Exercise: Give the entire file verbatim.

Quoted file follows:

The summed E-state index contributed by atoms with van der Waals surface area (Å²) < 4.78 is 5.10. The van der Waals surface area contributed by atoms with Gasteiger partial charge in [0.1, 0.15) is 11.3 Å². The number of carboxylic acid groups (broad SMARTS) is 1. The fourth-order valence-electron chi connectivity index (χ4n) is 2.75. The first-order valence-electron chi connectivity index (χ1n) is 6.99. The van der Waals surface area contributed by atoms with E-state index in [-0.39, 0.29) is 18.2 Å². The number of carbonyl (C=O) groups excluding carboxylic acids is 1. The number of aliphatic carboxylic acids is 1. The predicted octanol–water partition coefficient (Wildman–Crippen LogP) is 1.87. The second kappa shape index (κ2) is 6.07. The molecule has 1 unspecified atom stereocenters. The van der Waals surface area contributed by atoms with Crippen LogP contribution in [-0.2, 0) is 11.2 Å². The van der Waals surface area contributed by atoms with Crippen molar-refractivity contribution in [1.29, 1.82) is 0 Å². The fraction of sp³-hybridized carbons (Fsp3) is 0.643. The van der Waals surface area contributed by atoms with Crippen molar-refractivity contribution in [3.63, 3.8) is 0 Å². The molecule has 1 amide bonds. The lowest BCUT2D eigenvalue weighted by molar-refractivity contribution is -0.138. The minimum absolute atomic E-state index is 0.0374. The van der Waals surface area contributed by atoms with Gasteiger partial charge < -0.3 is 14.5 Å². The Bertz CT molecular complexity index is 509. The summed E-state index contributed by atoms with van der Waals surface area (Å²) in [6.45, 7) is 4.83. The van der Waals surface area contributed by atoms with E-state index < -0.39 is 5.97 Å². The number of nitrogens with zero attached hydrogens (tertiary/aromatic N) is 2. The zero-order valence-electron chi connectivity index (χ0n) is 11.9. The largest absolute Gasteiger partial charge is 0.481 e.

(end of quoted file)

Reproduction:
The summed E-state index contributed by atoms with van der Waals surface area (Å²) < 4.78 is 5.10. The van der Waals surface area contributed by atoms with Gasteiger partial charge in [0.1, 0.15) is 11.3 Å². The number of carboxylic acid groups (broad SMARTS) is 1. The fourth-order valence-electron chi connectivity index (χ4n) is 2.75. The first-order valence-electron chi connectivity index (χ1n) is 6.99. The van der Waals surface area contributed by atoms with E-state index in [-0.39, 0.29) is 18.2 Å². The number of carbonyl (C=O) groups excluding carboxylic acids is 1. The number of aliphatic carboxylic acids is 1. The predicted octanol–water partition coefficient (Wildman–Crippen LogP) is 1.87. The second kappa shape index (κ2) is 6.07. The molecule has 1 unspecified atom stereocenters. The van der Waals surface area contributed by atoms with Crippen LogP contribution in [-0.2, 0) is 11.2 Å². The van der Waals surface area contributed by atoms with Crippen molar-refractivity contribution in [1.29, 1.82) is 0 Å². The fraction of sp³-hybridized carbons (Fsp3) is 0.643. The van der Waals surface area contributed by atoms with Crippen molar-refractivity contribution in [3.63, 3.8) is 0 Å². The molecule has 1 amide bonds. The lowest BCUT2D eigenvalue weighted by molar-refractivity contribution is -0.138. The minimum absolute atomic E-state index is 0.0374. The van der Waals surface area contributed by atoms with Gasteiger partial charge < -0.3 is 14.5 Å². The Bertz CT molecular complexity index is 509. The summed E-state index contributed by atoms with van der Waals surface area (Å²) in [6.45, 7) is 4.83. The van der Waals surface area contributed by atoms with E-state index < -0.39 is 5.97 Å². The number of nitrogens with zero attached hydrogens (tertiary/aromatic N) is 2. The zero-order valence-electron chi connectivity index (χ0n) is 11.9. The largest absolute Gasteiger partial charge is 0.481 e.